Instead of looking at when a solar eclipse occurred in history, as other astronomers had done, they investigated the timing of a new moon, the simultaneous appearance of two stellar constellations in the evening sky, and appearances of the planets Mercury and Venus. All four phenomena are mentioned in The Odyssey which gave Constantino Baikouzis of the Observatorio Astronomico de La Plata in Argentina, and Professor Marcelo Magnasco, of the Rockefeller University in New York, another way of checking the date when Odysseus is supposed to have returned to his home on Ithaca to kill his wife's suitors.

For example, six days before the slaughter of the suitors, Homer writes that Odysseus returns with the Star of Dawn, a reference to the planet Venus, which is visible at sunrise. Odysseus also sets sail to Ithaca 29-and-a-half days earlier, when the constellations Bootes and Pleiades can both be seen in the twilight sky – stars which were used for navigation by the ancient Greeks.

Magnasco and Baikouzis also point out that the day before the slaughter of the suitors, there is a new moon – a prerequisite for a total eclipse – and 33 days prior to this day Homer may be suggesting that Mercury, described as the god Hermes, is high at dawn and near the western end of its trajectory.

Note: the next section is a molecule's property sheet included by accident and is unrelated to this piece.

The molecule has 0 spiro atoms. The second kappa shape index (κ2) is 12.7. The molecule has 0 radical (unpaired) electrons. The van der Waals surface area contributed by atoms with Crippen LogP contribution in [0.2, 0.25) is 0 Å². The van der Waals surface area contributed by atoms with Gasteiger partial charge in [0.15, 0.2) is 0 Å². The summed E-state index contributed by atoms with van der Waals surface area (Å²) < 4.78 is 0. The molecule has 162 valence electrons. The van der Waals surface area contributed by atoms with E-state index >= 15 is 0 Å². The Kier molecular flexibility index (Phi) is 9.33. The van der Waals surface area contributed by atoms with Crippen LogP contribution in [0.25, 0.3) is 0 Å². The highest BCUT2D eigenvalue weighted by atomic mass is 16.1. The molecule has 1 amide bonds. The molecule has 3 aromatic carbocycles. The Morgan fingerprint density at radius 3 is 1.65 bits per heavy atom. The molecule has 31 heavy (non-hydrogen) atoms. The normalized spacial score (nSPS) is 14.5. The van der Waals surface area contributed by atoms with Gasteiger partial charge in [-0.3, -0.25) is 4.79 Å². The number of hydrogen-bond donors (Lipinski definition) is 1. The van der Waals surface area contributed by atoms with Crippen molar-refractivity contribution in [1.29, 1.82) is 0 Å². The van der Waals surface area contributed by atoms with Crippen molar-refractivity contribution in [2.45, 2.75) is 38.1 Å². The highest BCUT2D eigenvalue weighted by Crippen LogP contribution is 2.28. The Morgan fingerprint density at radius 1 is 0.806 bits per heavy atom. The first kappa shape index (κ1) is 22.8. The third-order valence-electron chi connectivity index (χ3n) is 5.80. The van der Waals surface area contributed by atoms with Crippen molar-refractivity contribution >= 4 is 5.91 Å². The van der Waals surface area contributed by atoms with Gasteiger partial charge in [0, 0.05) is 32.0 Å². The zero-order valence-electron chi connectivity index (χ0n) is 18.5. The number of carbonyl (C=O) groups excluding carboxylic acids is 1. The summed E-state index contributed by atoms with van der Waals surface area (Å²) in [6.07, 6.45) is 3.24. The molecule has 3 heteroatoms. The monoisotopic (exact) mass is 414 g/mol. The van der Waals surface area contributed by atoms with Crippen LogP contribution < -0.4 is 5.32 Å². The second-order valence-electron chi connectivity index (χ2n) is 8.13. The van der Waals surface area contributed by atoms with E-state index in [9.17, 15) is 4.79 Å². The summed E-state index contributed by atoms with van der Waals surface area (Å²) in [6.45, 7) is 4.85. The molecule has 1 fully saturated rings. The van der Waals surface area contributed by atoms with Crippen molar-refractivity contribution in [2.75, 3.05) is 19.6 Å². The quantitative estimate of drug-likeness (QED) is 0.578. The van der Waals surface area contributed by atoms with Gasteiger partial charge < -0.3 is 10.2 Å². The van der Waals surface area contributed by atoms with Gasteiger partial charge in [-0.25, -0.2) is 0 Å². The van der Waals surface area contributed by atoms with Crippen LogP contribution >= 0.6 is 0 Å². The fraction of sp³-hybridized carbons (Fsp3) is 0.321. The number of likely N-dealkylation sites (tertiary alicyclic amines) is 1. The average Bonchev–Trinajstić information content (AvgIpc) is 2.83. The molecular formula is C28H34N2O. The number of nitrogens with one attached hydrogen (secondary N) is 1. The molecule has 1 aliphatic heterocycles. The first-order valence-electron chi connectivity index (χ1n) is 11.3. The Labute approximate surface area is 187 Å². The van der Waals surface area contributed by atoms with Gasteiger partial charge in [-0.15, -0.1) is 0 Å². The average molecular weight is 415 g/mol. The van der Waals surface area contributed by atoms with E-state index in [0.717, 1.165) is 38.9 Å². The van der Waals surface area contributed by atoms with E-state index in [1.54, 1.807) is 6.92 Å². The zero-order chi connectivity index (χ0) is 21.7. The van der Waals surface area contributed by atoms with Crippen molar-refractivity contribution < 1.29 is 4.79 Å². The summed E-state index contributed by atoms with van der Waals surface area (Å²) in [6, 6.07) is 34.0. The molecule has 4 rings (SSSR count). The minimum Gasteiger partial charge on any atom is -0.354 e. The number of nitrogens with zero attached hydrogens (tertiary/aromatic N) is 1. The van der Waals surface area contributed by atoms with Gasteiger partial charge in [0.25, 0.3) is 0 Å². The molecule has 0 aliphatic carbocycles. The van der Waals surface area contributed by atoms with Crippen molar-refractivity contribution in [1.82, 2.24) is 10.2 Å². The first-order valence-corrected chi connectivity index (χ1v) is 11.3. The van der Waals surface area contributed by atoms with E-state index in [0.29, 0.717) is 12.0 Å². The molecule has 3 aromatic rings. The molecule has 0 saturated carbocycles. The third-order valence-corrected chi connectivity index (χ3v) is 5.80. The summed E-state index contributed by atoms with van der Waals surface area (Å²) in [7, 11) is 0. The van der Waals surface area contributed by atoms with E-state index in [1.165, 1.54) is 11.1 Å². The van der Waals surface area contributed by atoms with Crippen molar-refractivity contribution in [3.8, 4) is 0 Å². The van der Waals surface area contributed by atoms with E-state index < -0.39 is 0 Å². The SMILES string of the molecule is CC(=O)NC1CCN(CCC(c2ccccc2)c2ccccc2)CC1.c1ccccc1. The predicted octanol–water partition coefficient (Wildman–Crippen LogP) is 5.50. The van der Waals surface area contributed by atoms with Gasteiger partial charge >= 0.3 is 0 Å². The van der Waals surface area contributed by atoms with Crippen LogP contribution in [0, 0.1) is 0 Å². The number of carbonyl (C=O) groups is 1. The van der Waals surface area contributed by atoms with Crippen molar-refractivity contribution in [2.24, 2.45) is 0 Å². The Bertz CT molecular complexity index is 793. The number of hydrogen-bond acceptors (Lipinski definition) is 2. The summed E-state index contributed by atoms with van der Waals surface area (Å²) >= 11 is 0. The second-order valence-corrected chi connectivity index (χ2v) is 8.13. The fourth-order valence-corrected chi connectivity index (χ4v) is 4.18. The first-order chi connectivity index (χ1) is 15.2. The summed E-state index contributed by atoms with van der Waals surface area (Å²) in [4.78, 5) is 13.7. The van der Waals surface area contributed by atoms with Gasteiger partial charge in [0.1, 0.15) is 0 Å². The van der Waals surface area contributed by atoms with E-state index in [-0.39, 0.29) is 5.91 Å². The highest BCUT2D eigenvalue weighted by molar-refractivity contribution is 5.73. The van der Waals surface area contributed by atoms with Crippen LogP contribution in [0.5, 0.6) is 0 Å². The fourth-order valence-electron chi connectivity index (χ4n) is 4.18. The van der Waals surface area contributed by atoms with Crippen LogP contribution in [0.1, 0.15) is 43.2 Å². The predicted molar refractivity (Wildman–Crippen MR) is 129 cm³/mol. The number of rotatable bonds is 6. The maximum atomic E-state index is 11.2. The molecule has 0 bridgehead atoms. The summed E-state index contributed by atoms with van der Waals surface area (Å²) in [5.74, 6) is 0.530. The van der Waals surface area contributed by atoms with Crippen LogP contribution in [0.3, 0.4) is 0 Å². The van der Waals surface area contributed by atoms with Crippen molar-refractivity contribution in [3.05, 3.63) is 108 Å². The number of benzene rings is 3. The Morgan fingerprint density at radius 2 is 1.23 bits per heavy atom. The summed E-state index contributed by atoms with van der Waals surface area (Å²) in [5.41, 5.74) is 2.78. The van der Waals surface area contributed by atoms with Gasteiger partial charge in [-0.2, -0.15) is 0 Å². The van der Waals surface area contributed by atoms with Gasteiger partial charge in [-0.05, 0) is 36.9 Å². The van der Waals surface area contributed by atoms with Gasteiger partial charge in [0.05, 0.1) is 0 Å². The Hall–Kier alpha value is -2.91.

They calculated the pattern in which these four events occurred, from the references mentioned in The Odyssey, and compared them against patterns gleaned from 135 years of astronomical data – nearly 5,000 days. The result was they found just one date that could have been the fateful day. It was the same 16 April 1178BC that was known to have been a total solar eclipse. "What are the chances of having two different ways of dating the text and both agreeing on the same date? We calculated the chances of these two dates agreeing by chance alone is something like one in 50,000," Professor Magnasco said.

"Not only is this corroborative evidence that this date might be something important but, if we take it as a given that the death of the suitors happened on this particular eclipse date, then everything else in The Odyssey happens exactly as is described."

In the time of the ancient scholars, notably Plutarch and Heraclitus, there were suggestions that The Odyssey did refer to a total solar eclipse, a rare and dramatic event that was often taken as an omen. "Temperatures drop suddenly a few degrees, winds change, animals become restless and human faces may have a striking, exsanguinated appearance in the bluish light," the two academics write in the US journal Proceedings of the National Academy of Sciences.

"We cannot say for sure that the events described in The Odyssey really happened, of course, because some of the events are really quite fanciful. But what we want to do is to get people to go back to the text and have another look," Professor Magnasco said.